Kelly was positing this “almost-resistance” as a potentially positive conservatism, something he is interested in, maybe even supportive of. Certainly you could make the case that Levée des conflits extended, with its insistence on the material concerns of dance (rather than narrative, identity politics, etc., though of course all of those things were there to be read, should one be so inclined), is a resolutely modern work of art, repackaged with contemporary trappings. In this sense, it’s the perfect work for MoMA, in the perfect place, at the perfect time. N’est ce pas? Let us not to the marriage of true minds admit impediments.
Flip Book, the third and final work presented in the series “Musée de la Danse: Three Collective Gestures,” is co-presented by Performa and will be performed November 1–3 at the Museum of Modern Art in New York.
“IS IT JUST ME? Lightning Bolt’s been doing it for, like, ten years,” a stranger sidles up, sensing a fellow-skeptic. I nod. “The shirtless thing, the masks,” he adds. My response is drowned out by waves of sonic interference. Out there in the spotlight, a balaclava-clad man stripped down to his waist is pounding away at some homemade drumlike instrument, while his bare-chested companion, a shaggy black wig covering up his face, is strumming on something resembling an elongated rocket. We’re being treated to sonic warfare by Poland’s noise rock band BNNT. Derivative or not, the act has got raw energy going for it, but on the fourth consecutive evening of Unsound London—designed to showcase new musical talent from Poland ahead of Unsound Festival Kraków (October 13–20)—I can be forgiven for feeling somewhat shell-shocked.
After New York and Adelaide, it’s London’s turn to host Unsound, a mobile new music festival based in Kraków, Poland, where it began ten years ago as a small, underground event. As with Unsound New York, which is taking a break this year following three editions, the festival organizers are working with bigger, high profile venues and institutions. There’s the BFI Southbank and the Barbican Center, for instance, as well as smaller and, for want of a better word, underground spaces in London, Corsica Studios and Café OTO, where I saw BNNT and its antics on the final night. With its concrete floors and haphazard vintage furniture, Café OTO is a bit of Berlin tucked away in a Dalston back alley. (Oto in Japanese fittingly means both “sound” and “noise.”) Since it opened its doors in 2008, the venue has become a mecca for experimental musicians of every ilk. This is where I learned from Terry Day, playing at one of the regular London Improvisers Orchestra sessions, that a balloon can yield up to four notes.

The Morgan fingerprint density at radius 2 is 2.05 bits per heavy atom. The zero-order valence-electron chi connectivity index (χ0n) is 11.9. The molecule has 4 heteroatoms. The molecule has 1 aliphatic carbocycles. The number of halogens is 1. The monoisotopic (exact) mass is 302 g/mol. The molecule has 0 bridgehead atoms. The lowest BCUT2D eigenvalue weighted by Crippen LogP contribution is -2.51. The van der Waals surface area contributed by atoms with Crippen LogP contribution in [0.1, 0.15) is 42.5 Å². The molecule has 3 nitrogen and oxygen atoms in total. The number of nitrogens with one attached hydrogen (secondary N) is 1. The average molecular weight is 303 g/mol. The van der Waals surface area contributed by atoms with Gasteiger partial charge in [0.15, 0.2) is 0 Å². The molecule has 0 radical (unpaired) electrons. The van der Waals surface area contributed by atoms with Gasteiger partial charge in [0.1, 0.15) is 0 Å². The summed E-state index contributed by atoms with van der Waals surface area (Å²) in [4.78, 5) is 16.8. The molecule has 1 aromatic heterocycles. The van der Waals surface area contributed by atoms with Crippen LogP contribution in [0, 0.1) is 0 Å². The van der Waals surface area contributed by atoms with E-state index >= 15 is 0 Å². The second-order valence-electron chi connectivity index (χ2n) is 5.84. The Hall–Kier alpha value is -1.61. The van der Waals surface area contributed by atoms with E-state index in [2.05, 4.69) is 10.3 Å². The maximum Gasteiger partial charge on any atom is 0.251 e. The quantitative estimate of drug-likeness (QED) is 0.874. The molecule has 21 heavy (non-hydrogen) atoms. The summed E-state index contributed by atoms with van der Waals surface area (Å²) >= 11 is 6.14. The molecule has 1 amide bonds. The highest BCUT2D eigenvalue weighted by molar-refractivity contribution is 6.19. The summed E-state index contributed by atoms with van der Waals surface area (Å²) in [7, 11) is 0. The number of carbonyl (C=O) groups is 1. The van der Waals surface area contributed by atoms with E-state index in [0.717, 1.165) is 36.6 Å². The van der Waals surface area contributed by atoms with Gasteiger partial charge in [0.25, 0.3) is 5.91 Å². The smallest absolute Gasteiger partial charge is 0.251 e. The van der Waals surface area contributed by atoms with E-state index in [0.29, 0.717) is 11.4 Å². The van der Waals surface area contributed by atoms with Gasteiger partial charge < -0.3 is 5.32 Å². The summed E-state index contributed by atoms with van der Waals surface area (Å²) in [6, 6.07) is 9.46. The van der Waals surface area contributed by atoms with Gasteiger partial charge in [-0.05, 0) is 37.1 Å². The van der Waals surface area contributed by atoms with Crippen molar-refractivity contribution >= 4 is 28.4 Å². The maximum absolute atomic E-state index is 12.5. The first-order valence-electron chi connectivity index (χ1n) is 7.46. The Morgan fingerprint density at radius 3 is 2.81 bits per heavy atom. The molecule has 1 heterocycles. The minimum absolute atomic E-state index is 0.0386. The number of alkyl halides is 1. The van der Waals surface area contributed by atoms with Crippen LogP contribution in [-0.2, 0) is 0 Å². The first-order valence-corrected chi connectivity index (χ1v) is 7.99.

Unlike in Kraków, where the festival’s yearly editions have a catchy theme, from “Horror, the pleasure and fear of unease” in 2010 to this year’s “INTERFERENCE,” further afield the festival focuses on introducing new audiences to “advanced music” from Poland and the countries around it, anywhere east of Berlin. (Unsound London, however, jointly-organized with the Polish Cultural Institute, had a specifically Polish focus.) By pairing up emerging musicians such as Warsaw-based improviser Anna Zaradny with the British ambient dub duo and Unsound habitués Demdike Stare (who were accompanied by Sinfonietta Cracovia string players on the opening night at the BFI), artistic director Mat Schulz is hoping to foster collaborations between artists from those countries as well as create unexpected connections between different types and genres of music—a point of pride for Unsound.
Stara Rzeka’s Kuba Ziołek.